I never planned on going back to school. When I walked away from Candler School of Theology with my Master of Divinity I was relieved to be free of the trappings of academia. Freedom at long last! No more grades! No more tests! No more long drives from Alabama! Somehow I even made it through without ever trying on a bow-tie. Christ had set me free to be in “real” ministry away from the confines of Bishop’s Hall.
Oh man, does God have a sense of humor.
In June of 2011 I was appointed to Birmingham-Southern College (BSC) as Chaplain and Director of Religious Life. After 10 years of being a pastor in a local church, I was back in school. Not a state school like where I received my undergraduate education but a liberal arts institution affiliated with the United Methodist Church. Sound familiar? It did to me. The best part?
I had no clue what I was doing. See, God hadn’t called me to campus ministry. I was called to church ministry and that’s why I went to Candler. In one of those situations that could only be from God I begun to make the best of the change. I started imagining that my greatest gifts would be to help God speak into some huge life decisions. People often meet their significant others and best friends in college. I bet God will want to speak into that. People often decide what they want to do with the rest of their lives in college. I’m sure God will want to speak into that. When that changes the next three semesters God will still want to be there. I could cultivate students to be the best human beings they could be.
Besides those two opportunities there was a fantastic truth to this ministry that I discovered not here at BSC, but at Candler. General Chuck Krulak, the 13th President of Birmingham-Southern College loves to say that we educate, not train. Training is preparation for the expected, but education is preparation for the unexpected. My time at Candler did not train me to be a Chaplain; it educated me to be one. Here are a few things I learned at Candler:
First, I can listen to people. That may sound like a silly thing to be proud of or to be taught, but being able to hear and respect folks who are different from you is a lost art. My Interpretation of the New Testament class revolved around the book of Revelation; that is not a subject most people can agree on. Teaching Parish with Dr. Alice Rogers (Contextual Ed for preachers) proved as informative as any CPE hours. I was presented with plenty of opportunities to face complex and rich theological truths not just from books but from the lips of those teaching and participating in my classes. If I couldn’t listen to these people, I would not have succeeded at Candler.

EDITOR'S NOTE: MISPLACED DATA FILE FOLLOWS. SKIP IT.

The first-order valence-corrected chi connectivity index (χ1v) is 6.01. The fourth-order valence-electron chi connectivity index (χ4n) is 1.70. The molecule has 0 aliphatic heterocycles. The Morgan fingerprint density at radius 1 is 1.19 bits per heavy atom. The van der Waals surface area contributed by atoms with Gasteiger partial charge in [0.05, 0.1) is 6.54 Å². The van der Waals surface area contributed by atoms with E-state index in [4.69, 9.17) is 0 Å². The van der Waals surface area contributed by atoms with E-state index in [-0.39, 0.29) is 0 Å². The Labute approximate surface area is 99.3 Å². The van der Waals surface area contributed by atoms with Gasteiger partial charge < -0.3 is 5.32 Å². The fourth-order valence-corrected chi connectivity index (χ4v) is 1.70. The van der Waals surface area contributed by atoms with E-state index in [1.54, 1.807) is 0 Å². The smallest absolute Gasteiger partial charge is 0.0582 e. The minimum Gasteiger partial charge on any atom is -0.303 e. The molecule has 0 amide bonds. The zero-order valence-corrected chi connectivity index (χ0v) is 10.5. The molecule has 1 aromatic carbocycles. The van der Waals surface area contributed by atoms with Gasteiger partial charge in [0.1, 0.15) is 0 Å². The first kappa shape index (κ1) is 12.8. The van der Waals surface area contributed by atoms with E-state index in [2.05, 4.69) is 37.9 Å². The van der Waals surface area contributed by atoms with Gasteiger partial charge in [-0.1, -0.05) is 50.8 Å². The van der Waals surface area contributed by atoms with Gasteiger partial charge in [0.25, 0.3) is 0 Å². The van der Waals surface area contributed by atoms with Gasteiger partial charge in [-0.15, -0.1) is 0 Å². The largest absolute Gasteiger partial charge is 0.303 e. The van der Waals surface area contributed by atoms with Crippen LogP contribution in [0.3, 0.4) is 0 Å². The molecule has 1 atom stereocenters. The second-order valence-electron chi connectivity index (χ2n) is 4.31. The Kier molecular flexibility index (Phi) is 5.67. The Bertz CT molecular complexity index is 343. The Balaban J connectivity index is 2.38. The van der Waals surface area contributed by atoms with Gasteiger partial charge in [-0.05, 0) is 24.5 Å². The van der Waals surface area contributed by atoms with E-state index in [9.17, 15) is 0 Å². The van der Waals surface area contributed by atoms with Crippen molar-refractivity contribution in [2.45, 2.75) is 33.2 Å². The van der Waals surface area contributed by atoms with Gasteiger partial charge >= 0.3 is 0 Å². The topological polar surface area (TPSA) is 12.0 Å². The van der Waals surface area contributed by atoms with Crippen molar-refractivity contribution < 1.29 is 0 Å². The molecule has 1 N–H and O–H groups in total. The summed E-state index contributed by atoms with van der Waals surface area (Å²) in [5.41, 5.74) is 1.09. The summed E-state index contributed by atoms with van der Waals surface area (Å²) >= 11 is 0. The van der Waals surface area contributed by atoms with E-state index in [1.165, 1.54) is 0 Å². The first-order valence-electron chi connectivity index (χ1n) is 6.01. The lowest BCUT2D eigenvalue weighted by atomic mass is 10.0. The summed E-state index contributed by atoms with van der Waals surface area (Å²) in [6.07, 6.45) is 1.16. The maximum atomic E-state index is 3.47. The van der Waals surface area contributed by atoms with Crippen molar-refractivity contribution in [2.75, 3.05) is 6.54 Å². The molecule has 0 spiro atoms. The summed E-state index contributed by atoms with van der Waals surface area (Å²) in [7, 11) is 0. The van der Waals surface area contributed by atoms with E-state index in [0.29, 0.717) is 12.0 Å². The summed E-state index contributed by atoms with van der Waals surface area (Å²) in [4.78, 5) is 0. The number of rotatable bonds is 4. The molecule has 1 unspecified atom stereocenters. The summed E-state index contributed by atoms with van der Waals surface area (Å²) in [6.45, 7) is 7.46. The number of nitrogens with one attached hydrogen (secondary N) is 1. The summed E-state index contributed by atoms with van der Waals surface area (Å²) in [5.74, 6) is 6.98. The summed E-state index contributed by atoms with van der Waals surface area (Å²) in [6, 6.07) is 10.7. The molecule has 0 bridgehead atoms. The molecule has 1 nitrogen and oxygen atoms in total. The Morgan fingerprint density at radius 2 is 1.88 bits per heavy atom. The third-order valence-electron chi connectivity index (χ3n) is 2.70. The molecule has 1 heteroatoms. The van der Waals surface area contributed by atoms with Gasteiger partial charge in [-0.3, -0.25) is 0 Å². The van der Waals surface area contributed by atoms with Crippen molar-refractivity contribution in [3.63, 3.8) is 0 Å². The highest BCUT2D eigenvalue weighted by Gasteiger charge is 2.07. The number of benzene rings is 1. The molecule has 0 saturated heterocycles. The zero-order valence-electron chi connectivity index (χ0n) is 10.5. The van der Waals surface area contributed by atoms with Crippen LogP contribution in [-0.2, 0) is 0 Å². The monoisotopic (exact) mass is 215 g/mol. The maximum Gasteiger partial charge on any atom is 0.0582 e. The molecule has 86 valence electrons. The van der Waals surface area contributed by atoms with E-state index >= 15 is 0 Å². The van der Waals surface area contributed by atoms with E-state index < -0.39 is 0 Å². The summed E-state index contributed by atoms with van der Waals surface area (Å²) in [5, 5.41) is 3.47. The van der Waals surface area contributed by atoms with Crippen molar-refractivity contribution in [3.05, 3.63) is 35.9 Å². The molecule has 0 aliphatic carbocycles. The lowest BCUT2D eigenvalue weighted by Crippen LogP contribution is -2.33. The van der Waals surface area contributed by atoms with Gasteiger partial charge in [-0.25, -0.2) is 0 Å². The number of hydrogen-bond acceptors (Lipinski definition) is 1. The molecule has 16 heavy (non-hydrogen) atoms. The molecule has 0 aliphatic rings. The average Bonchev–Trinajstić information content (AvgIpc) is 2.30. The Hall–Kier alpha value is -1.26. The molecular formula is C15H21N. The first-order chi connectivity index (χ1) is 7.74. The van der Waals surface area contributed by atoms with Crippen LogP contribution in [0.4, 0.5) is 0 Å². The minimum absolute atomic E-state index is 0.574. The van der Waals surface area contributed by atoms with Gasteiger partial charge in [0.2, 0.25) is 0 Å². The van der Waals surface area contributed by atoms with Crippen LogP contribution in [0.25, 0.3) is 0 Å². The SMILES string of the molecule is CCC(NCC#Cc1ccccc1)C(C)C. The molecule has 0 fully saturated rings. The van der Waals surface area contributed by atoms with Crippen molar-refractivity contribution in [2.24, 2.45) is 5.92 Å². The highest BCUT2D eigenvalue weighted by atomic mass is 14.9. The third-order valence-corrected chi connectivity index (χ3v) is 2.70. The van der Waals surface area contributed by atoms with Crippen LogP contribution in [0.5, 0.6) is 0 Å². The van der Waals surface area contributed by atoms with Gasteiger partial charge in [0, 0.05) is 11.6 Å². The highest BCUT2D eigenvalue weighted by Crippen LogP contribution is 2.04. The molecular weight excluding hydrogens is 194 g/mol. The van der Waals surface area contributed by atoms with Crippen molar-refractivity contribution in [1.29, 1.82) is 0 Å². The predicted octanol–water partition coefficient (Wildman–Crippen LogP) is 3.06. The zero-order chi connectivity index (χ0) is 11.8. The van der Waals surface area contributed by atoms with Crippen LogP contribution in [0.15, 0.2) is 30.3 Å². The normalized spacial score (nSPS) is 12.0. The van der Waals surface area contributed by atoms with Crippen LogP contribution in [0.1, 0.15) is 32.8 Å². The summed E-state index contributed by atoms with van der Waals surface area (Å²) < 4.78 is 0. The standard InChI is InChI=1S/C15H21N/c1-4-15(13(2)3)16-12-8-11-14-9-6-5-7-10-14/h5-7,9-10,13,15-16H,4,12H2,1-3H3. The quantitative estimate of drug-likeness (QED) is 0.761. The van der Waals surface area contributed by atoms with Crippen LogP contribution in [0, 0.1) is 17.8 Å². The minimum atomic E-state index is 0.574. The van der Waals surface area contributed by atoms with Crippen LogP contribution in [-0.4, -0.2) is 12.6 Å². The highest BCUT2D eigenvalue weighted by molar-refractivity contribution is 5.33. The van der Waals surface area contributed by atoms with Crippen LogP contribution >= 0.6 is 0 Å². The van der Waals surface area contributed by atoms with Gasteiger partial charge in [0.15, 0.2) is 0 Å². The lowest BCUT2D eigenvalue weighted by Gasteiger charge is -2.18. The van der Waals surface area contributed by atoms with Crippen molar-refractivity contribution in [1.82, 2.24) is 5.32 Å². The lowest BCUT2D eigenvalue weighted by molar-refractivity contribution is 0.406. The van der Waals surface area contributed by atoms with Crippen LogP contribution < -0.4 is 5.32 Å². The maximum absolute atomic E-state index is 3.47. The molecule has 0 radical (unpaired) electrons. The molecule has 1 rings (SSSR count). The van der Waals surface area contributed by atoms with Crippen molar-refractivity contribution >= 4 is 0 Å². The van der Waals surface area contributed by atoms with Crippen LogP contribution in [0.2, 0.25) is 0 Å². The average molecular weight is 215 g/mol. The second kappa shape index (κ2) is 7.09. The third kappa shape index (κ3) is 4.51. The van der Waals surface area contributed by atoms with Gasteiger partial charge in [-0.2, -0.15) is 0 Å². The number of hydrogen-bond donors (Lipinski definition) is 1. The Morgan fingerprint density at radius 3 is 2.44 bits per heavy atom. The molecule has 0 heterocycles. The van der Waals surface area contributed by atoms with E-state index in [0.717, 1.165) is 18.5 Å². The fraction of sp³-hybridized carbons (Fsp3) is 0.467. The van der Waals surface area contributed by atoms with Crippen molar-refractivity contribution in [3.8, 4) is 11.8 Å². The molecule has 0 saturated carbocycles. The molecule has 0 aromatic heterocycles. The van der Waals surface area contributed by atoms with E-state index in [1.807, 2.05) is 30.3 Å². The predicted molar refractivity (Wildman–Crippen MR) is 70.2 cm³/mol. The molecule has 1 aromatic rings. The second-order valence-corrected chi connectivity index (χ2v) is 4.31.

As a Chaplain, I’m meeting people every day who did not grow up in an environment like myself. I didn’t take any courses that told me how to “win” these people, but instead learned how to love those people as Jesus Christ. I can see these young persons for their potential and not just what their parents raised them to think.
Second, people grow. What’s the point of educating a person if it won’t affect change? Should we seek a faith journey that we wrestle with or an easy path that is soft underfoot? When David Peterson pressed us in Old Testament to reach back and claim the risks and rewards of our ancestors, I was encouraged to know where I was did not have to be where I stayed.
BSC is full of fresh young faces who are not done growing. If I forget that I can sell someone short and cease being an effective Chaplain.
Lastly, the best thing I learned at Candler was with Dr. Charles Hackett Jr. He taught a class called “Shame, Guilt, and Reconciliation” where we looked at the way Christianity helps people overcome shameful, taboo, and broken experiences. I learned that God loves to speak into our mistakes. Is that not the purpose of the Resurrection of Jesus Christ? To redeem that which is broken? Shameful? Weak? To bring new life out of old?
At Birmingham-Southern, I discovered I had forgotten a truth shared with me at Candler – not only was I listened to or given space to change, but when I messed up I was given grace.
That is important for a guy who didn’t always make the best grades or come out on the right side of theological debates. It is important for me as a pastor called not to the Church but to a campus.
I’ll close with a Scripture that was used at our Annual Conference this past year. 1 Corinthians 3:7-9: 7 So neither the one who plants nor the one who waters is anything, but only God who gives the growth. 8 The one who plants and the one who waters have a common purpose, and each will receive wages according to the labor of each. 9 For we are God’s servants, working together; you are God’s field, God’s building (NRSV).
God gave me growth at Candler School of Theology.
Thankfully I’ve discovered that the church ministry I prepared for and the campus ministry I’m called to intersect in so many ways they are nearly indistinguishable. I still haven’t tried on a bow-tie yet, but I have discovered that the same principles of community held dear at Candler School of Theology prepared me to be the best Chaplain I can be. I’m so grateful for the opportunity.